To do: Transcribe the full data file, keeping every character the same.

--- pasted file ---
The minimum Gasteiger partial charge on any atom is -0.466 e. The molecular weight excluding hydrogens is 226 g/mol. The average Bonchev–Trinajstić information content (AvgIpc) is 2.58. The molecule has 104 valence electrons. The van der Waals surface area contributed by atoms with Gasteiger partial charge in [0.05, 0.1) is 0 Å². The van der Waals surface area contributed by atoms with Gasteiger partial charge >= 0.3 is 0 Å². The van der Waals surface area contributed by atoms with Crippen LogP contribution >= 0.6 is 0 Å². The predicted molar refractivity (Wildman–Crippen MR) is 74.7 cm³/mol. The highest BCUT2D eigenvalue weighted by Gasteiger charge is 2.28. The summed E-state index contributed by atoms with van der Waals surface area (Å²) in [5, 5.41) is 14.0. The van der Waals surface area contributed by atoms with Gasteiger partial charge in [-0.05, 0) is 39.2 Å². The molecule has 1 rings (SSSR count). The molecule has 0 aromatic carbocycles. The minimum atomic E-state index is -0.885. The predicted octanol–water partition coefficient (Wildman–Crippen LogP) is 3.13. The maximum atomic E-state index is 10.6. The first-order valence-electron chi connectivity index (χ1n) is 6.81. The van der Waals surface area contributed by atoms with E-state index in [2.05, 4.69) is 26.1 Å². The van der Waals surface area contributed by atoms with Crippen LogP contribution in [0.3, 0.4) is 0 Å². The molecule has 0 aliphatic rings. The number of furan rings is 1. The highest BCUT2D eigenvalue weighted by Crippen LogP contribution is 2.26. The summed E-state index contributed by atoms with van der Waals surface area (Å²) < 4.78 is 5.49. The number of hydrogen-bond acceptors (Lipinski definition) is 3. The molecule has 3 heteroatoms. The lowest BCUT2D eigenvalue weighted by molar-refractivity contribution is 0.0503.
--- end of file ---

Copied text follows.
The minimum Gasteiger partial charge on any atom is -0.466 e. The molecular weight excluding hydrogens is 226 g/mol. The average Bonchev–Trinajstić information content (AvgIpc) is 2.58. The molecule has 104 valence electrons. The van der Waals surface area contributed by atoms with Gasteiger partial charge in [0.05, 0.1) is 0 Å². The van der Waals surface area contributed by atoms with Gasteiger partial charge >= 0.3 is 0 Å². The van der Waals surface area contributed by atoms with Crippen LogP contribution >= 0.6 is 0 Å². The predicted molar refractivity (Wildman–Crippen MR) is 74.7 cm³/mol. The highest BCUT2D eigenvalue weighted by Gasteiger charge is 2.28. The summed E-state index contributed by atoms with van der Waals surface area (Å²) in [5, 5.41) is 14.0. The van der Waals surface area contributed by atoms with Gasteiger partial charge in [-0.05, 0) is 39.2 Å². The molecule has 1 rings (SSSR count). The molecule has 0 aromatic carbocycles. The minimum atomic E-state index is -0.885. The predicted octanol–water partition coefficient (Wildman–Crippen LogP) is 3.13. The maximum atomic E-state index is 10.6. The first-order valence-electron chi connectivity index (χ1n) is 6.81. The van der Waals surface area contributed by atoms with E-state index in [2.05, 4.69) is 26.1 Å². The van der Waals surface area contributed by atoms with Crippen LogP contribution in [0.3, 0.4) is 0 Å². The molecule has 0 aliphatic rings. The number of furan rings is 1. The highest BCUT2D eigenvalue weighted by Crippen LogP contribution is 2.26. The summed E-state index contributed by atoms with van der Waals surface area (Å²) < 4.78 is 5.49. The number of hydrogen-bond acceptors (Lipinski definition) is 3. The molecule has 3 heteroatoms. The lowest BCUT2D eigenvalue weighted by molar-refractivity contribution is 0.0503.